Stockholm has become one of MuSEEum Kids’ favorite cities in Europe. Architecturally, it holds the perfect combination of the modern sleek styles and functions with gorgeous historic architecture. It is incredibly clean, and yet there is so much character and culture oozing out of its bricks. The high number of parks is notable, there was an abundance of lush greenery at every sightline. The lifestyle is fast paced yet possesses the ever alluring European laid back charm. Everyone seems to be gracious and considerate of one another, and the feeling we got was that people are generally content with their lives. It lacks the air of competitiveness, as ever present in the US – there is a sense of comradery.

It is probably THE most family friendly city we’ve ever been to, as virtually everything is accessible and restaurants magnanimously accommodating. MuSEEum’s favorite aspect of Stockholm is that it is a city of museums. There are over 30 museums in the city of Stockholm alone. We wished we could have had a month there to visit them all.

Junibacken, located on the idyllic island of Djurgården at Stockholm city center, is a children’s museum dedicated to Swedish children’s literature but mostly dedicated to Astrid Lindgren’s works which include the world famous story of Pippi Longstocking. It was opened in 1996 by the Swedish Royal family and has become one of the most frequently visited museums in all of Stockholm. The interiors of the museum are created like an illustrated book with artworks on lockers and walls and generally beautiful décor. It is fitting that it was designed by the famed Swedish Illustrator, Marit Törnqvist, who has done illustrations for Lindgren’s recent re-print publications.

We jumped on to the museum’s central attraction, the Story Train, which is a 20-minute ride journeying through the children’s stories of Astrid Lindgren by means of beautifully crafted model scenes and audio storytelling in each car. We rode in the English language car. From the soothing voice, intense storylines and artfully crafted visuals, we were completely captivated the entire ride. At the end of the ride, we were lead into a large room with a long bank of glass windows showcasing breathtaking views of the city. The Villa Villekulla, a reconstruction of character Pippi Longstocking’s home was just as well designed as expected. It was fun watching the kids explore every nook and cranny, reenacting scenes from the story. A live interactive performance was held in the open area, and although we don’t understand Swedish, it was such a delight to be a part of the sing a long and watch the enthusiastic performances. The MuSEEum kids had no reservations following along with the motions and participating in the games. They did ask me a couple of times why they were “speaking funny” though.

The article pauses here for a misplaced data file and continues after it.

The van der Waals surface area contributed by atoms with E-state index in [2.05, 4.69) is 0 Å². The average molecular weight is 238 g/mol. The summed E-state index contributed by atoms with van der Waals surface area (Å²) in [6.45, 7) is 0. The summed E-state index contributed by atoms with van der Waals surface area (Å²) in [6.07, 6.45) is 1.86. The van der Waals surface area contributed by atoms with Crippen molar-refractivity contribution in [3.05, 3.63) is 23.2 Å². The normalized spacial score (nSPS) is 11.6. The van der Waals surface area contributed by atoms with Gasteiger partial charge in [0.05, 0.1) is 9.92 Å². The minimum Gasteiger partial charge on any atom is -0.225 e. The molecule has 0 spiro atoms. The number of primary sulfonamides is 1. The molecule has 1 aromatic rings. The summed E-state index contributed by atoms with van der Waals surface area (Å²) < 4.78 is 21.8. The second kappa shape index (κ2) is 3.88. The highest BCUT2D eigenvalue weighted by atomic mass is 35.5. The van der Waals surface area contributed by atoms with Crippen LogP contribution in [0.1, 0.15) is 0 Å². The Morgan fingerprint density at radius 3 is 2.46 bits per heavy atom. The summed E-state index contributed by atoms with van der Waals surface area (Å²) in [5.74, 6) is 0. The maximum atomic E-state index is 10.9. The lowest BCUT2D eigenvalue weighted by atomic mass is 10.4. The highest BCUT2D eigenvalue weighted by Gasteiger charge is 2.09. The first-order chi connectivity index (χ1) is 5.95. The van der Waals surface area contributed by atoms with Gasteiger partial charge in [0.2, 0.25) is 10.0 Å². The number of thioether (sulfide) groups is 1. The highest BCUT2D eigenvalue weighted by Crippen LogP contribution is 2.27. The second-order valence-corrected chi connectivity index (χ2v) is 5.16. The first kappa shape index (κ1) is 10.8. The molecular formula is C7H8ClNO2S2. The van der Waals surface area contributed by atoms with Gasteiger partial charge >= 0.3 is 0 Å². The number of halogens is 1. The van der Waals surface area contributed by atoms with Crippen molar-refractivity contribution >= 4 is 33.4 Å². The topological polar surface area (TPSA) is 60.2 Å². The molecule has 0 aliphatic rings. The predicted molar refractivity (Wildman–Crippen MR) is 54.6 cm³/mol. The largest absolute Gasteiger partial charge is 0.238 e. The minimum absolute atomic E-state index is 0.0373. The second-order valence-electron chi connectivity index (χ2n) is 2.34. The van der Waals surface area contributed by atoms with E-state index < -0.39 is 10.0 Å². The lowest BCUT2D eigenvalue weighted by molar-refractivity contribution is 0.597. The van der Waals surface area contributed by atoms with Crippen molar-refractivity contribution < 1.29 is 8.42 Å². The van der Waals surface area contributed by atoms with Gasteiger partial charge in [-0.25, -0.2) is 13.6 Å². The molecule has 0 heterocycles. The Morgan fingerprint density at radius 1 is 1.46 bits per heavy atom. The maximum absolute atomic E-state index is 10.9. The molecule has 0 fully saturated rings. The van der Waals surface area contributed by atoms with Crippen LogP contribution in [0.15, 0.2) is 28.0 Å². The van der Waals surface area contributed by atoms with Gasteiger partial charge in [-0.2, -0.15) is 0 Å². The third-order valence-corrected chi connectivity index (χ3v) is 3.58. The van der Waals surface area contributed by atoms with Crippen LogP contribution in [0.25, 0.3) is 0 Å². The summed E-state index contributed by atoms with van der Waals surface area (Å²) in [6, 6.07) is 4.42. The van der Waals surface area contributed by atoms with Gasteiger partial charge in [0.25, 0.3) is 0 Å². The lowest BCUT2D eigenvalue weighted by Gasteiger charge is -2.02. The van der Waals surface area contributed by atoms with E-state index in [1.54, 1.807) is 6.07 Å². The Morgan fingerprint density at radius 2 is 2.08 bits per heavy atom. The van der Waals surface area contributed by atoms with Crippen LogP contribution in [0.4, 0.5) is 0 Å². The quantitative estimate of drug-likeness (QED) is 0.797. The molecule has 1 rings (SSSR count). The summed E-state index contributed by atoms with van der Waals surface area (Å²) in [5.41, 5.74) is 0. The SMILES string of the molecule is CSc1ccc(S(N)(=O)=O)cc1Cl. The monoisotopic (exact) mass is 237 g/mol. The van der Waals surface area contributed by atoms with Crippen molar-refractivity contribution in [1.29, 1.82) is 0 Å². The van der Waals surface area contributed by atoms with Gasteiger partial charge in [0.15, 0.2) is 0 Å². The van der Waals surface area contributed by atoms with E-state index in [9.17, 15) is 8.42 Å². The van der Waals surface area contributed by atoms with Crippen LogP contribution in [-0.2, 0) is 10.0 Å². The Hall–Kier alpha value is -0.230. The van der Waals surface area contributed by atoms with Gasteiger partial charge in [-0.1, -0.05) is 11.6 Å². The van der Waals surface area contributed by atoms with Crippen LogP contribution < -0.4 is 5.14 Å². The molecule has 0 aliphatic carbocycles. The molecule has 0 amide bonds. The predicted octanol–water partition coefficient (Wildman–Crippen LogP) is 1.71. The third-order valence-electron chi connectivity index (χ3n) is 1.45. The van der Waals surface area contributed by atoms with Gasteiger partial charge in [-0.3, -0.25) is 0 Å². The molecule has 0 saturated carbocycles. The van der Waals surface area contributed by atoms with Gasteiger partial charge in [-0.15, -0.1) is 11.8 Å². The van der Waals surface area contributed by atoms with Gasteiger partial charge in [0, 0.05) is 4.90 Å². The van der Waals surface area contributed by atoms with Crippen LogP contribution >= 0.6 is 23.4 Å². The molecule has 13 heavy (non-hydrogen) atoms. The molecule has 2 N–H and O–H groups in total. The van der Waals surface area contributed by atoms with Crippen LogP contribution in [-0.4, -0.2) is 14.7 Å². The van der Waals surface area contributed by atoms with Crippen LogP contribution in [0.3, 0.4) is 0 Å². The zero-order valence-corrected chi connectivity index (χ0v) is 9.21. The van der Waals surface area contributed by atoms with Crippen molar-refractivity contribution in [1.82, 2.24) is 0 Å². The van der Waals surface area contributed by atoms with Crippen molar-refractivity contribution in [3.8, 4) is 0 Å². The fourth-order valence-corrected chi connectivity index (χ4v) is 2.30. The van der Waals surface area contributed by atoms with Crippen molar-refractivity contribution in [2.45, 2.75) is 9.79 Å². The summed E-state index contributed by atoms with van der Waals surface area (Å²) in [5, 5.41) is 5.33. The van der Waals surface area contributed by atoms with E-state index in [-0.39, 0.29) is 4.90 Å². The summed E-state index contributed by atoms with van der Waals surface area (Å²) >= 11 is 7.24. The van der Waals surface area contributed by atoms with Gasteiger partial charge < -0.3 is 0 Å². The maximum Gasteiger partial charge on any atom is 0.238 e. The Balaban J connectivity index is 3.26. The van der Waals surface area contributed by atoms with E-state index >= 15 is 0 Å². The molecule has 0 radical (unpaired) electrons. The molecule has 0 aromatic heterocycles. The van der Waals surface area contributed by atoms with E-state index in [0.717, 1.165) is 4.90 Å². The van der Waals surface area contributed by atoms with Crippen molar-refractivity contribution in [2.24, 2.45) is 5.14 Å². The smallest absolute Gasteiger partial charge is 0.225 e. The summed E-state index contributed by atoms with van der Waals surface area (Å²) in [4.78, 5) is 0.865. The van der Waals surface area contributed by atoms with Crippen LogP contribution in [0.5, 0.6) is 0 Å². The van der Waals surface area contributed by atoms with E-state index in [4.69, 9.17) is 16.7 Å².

My hungry daughter excitedly started heading down the stairs towards the restaurant then immediately headed back up in disappointment, stating that there were setting up for someone’s birthday party. Curious, I went down to check on the situation and realized that the fabulously designed restaurant, which was completely empty at the time, reminded her of the over the top decorations of a birthday party. They definitely know kids! Once I explained that this is just a restaurant for all of the visitors, the kids wandered in happily marveling at the “balloons”, string lights and pennants. The edible spread was even more thrilling, and the house baked pastries and ice cream goodies were all so colorful and enticing. The balcony seating area had absolutely gorgeous views of the waterways.

Storybook square, a living exhibition with cobblestone roads, streetlamps, and scenes from the stories brings the fantasy to life. The houses, airplanes, bridges, boats and more are perfect for littles ones to explore and climb. There is a forest scene from The Book About Moomin, Mymble and Little My was a favorite and the kids had so much fun playing cooperatively with the others picking the “apples”, collecting and storing them into the boat and sailing away on a distant journey.

The children’s bookstore and shop is known as the largest children’s bookstore in Sweden. It was definitely one of the best museum shops for kids I’d ever been to as well. My son picked a Pippi Longstocking umbrella which became incredibly useful on the rainy days that followed, and my daughtered favored a few arts and crafts items. During the remainder of our stay in Stockholm, Junibacken was the one place that they asked on a few occasions to go back to. Although we didn’t have a chance to return during our time in the city, we loved revisiting the experience by going through the photos and videos back at the hotel over the next few days. We probably will continue to do so for some time!

[bwwpp_reading_lists sid=4 title='Playing and Learning' template='list']